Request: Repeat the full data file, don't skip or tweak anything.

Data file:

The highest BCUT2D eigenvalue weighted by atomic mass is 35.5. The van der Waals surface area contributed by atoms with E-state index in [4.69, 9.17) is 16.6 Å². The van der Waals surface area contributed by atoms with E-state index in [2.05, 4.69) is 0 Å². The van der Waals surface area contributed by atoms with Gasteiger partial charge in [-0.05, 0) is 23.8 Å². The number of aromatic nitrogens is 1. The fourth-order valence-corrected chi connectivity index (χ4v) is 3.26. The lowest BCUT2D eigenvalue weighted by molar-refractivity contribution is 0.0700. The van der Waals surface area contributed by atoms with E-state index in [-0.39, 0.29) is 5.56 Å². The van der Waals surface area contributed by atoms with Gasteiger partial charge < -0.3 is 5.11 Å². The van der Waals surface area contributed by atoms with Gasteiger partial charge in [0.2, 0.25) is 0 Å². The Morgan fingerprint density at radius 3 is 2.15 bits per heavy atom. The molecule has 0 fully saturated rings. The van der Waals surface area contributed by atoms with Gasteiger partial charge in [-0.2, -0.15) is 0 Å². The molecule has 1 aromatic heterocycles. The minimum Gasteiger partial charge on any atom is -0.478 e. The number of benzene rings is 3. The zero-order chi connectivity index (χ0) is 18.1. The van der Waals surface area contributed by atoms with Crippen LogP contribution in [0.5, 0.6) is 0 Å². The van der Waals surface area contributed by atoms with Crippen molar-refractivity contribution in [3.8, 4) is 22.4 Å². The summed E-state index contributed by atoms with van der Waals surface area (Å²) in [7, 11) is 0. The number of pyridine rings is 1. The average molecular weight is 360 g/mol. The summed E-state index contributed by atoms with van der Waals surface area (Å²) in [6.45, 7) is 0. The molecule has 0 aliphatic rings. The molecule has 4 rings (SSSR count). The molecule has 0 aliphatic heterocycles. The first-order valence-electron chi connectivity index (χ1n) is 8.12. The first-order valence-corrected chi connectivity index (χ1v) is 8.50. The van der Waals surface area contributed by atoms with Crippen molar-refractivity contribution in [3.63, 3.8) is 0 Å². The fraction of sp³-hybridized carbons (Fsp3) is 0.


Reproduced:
The highest BCUT2D eigenvalue weighted by atomic mass is 35.5. The van der Waals surface area contributed by atoms with E-state index in [4.69, 9.17) is 16.6 Å². The van der Waals surface area contributed by atoms with E-state index in [2.05, 4.69) is 0 Å². The van der Waals surface area contributed by atoms with Gasteiger partial charge in [-0.05, 0) is 23.8 Å². The number of aromatic nitrogens is 1. The fourth-order valence-corrected chi connectivity index (χ4v) is 3.26. The lowest BCUT2D eigenvalue weighted by molar-refractivity contribution is 0.0700. The van der Waals surface area contributed by atoms with E-state index in [-0.39, 0.29) is 5.56 Å². The van der Waals surface area contributed by atoms with Gasteiger partial charge < -0.3 is 5.11 Å². The van der Waals surface area contributed by atoms with Gasteiger partial charge in [0.2, 0.25) is 0 Å². The Morgan fingerprint density at radius 3 is 2.15 bits per heavy atom. The molecule has 0 fully saturated rings. The van der Waals surface area contributed by atoms with Gasteiger partial charge in [-0.2, -0.15) is 0 Å². The molecule has 1 aromatic heterocycles. The minimum Gasteiger partial charge on any atom is -0.478 e. The number of benzene rings is 3. The zero-order chi connectivity index (χ0) is 18.1. The van der Waals surface area contributed by atoms with Crippen LogP contribution in [0.5, 0.6) is 0 Å². The van der Waals surface area contributed by atoms with Crippen molar-refractivity contribution in [3.8, 4) is 22.4 Å². The summed E-state index contributed by atoms with van der Waals surface area (Å²) in [7, 11) is 0. The number of pyridine rings is 1. The average molecular weight is 360 g/mol. The summed E-state index contributed by atoms with van der Waals surface area (Å²) in [6.45, 7) is 0. The molecule has 0 aliphatic rings. The molecule has 4 rings (SSSR count). The molecule has 0 aliphatic heterocycles. The first-order valence-electron chi connectivity index (χ1n) is 8.12. The first-order valence-corrected chi connectivity index (χ1v) is 8.50. The van der Waals surface area contributed by atoms with Crippen molar-refractivity contribution in [3.63, 3.8) is 0 Å². The fraction of sp³-hybridized carbons (Fsp3) is 0.